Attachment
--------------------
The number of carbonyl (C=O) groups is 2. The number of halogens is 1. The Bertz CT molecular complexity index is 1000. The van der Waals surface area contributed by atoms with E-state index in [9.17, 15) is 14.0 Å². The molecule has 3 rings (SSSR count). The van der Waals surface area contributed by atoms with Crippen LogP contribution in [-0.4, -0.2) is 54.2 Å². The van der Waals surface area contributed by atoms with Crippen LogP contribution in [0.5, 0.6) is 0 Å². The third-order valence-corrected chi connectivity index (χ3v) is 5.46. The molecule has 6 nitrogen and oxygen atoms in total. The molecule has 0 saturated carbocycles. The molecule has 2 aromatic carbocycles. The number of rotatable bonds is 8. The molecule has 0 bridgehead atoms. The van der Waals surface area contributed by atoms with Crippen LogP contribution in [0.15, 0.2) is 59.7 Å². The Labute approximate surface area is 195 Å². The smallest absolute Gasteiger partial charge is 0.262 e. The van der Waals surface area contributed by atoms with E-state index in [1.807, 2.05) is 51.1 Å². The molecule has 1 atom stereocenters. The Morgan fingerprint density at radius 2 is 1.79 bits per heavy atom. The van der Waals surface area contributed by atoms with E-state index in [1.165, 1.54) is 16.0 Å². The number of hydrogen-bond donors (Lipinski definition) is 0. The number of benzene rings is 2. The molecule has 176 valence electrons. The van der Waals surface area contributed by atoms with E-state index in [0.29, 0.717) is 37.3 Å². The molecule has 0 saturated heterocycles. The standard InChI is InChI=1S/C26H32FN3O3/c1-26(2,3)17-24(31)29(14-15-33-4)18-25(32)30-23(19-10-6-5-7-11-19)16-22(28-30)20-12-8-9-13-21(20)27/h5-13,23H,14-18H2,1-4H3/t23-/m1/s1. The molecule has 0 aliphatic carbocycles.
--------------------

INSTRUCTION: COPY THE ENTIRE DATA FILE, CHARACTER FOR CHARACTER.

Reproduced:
The number of carbonyl (C=O) groups is 2. The number of halogens is 1. The Bertz CT molecular complexity index is 1000. The van der Waals surface area contributed by atoms with E-state index in [9.17, 15) is 14.0 Å². The molecule has 3 rings (SSSR count). The van der Waals surface area contributed by atoms with Crippen LogP contribution in [-0.4, -0.2) is 54.2 Å². The van der Waals surface area contributed by atoms with Crippen LogP contribution in [0.5, 0.6) is 0 Å². The third-order valence-corrected chi connectivity index (χ3v) is 5.46. The molecule has 6 nitrogen and oxygen atoms in total. The molecule has 0 saturated carbocycles. The molecule has 2 aromatic carbocycles. The number of rotatable bonds is 8. The molecule has 0 bridgehead atoms. The van der Waals surface area contributed by atoms with Crippen LogP contribution in [0.15, 0.2) is 59.7 Å². The Labute approximate surface area is 195 Å². The smallest absolute Gasteiger partial charge is 0.262 e. The van der Waals surface area contributed by atoms with E-state index in [1.807, 2.05) is 51.1 Å². The molecule has 1 atom stereocenters. The Morgan fingerprint density at radius 2 is 1.79 bits per heavy atom. The van der Waals surface area contributed by atoms with E-state index in [1.165, 1.54) is 16.0 Å². The number of hydrogen-bond donors (Lipinski definition) is 0. The number of benzene rings is 2. The molecule has 176 valence electrons. The van der Waals surface area contributed by atoms with E-state index in [0.29, 0.717) is 37.3 Å². The molecule has 0 saturated heterocycles. The standard InChI is InChI=1S/C26H32FN3O3/c1-26(2,3)17-24(31)29(14-15-33-4)18-25(32)30-23(19-10-6-5-7-11-19)16-22(28-30)20-12-8-9-13-21(20)27/h5-13,23H,14-18H2,1-4H3/t23-/m1/s1. The molecule has 0 aliphatic carbocycles.